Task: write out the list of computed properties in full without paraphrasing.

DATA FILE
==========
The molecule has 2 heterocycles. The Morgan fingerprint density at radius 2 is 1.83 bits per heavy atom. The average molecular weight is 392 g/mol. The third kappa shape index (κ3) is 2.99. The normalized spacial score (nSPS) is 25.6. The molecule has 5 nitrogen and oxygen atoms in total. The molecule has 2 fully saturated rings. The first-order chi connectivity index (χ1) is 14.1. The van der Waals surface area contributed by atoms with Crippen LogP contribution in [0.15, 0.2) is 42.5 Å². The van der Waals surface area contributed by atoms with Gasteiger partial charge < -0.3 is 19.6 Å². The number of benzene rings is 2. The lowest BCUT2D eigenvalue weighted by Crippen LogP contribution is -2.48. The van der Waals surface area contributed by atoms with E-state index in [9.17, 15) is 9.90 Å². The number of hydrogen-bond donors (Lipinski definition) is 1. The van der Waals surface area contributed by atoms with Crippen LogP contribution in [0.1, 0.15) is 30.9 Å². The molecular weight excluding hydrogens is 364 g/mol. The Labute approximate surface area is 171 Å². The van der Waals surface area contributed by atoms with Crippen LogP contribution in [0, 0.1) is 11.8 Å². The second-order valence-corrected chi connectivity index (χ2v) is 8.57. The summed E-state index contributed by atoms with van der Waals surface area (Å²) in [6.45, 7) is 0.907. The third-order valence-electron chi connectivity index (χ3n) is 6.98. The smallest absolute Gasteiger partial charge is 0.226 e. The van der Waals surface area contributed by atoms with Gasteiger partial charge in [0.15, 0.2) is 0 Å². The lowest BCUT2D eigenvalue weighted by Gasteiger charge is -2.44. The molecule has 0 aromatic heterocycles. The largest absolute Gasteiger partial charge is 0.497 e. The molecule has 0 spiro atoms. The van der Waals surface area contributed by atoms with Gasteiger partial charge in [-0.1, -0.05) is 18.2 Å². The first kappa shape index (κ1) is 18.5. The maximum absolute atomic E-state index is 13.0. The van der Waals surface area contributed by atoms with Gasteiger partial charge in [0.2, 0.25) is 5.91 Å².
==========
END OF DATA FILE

The molecule has 2 heterocycles. The Morgan fingerprint density at radius 2 is 1.83 bits per heavy atom. The average molecular weight is 392 g/mol. The third kappa shape index (κ3) is 2.99. The normalized spacial score (nSPS) is 25.6. The molecule has 5 nitrogen and oxygen atoms in total. The molecule has 2 fully saturated rings. The first-order chi connectivity index (χ1) is 14.1. The van der Waals surface area contributed by atoms with Crippen LogP contribution in [0.15, 0.2) is 42.5 Å². The van der Waals surface area contributed by atoms with Gasteiger partial charge < -0.3 is 19.6 Å². The number of benzene rings is 2. The lowest BCUT2D eigenvalue weighted by Crippen LogP contribution is -2.48. The van der Waals surface area contributed by atoms with E-state index in [9.17, 15) is 9.90 Å². The number of hydrogen-bond donors (Lipinski definition) is 1. The van der Waals surface area contributed by atoms with Crippen LogP contribution in [0.1, 0.15) is 30.9 Å². The molecular weight excluding hydrogens is 364 g/mol. The Labute approximate surface area is 171 Å². The van der Waals surface area contributed by atoms with Crippen LogP contribution in [0, 0.1) is 11.8 Å². The second-order valence-corrected chi connectivity index (χ2v) is 8.57. The summed E-state index contributed by atoms with van der Waals surface area (Å²) in [6.45, 7) is 0.907. The third-order valence-electron chi connectivity index (χ3n) is 6.98. The smallest absolute Gasteiger partial charge is 0.226 e. The van der Waals surface area contributed by atoms with Gasteiger partial charge in [0.15, 0.2) is 0 Å². The lowest BCUT2D eigenvalue weighted by Gasteiger charge is -2.44. The molecule has 0 aromatic heterocycles. The largest absolute Gasteiger partial charge is 0.497 e. The molecule has 0 spiro atoms. The van der Waals surface area contributed by atoms with Gasteiger partial charge in [-0.1, -0.05) is 18.2 Å². The first kappa shape index (κ1) is 18.5. The maximum absolute atomic E-state index is 13.0. The van der Waals surface area contributed by atoms with Gasteiger partial charge in [0.2, 0.25) is 5.91 Å².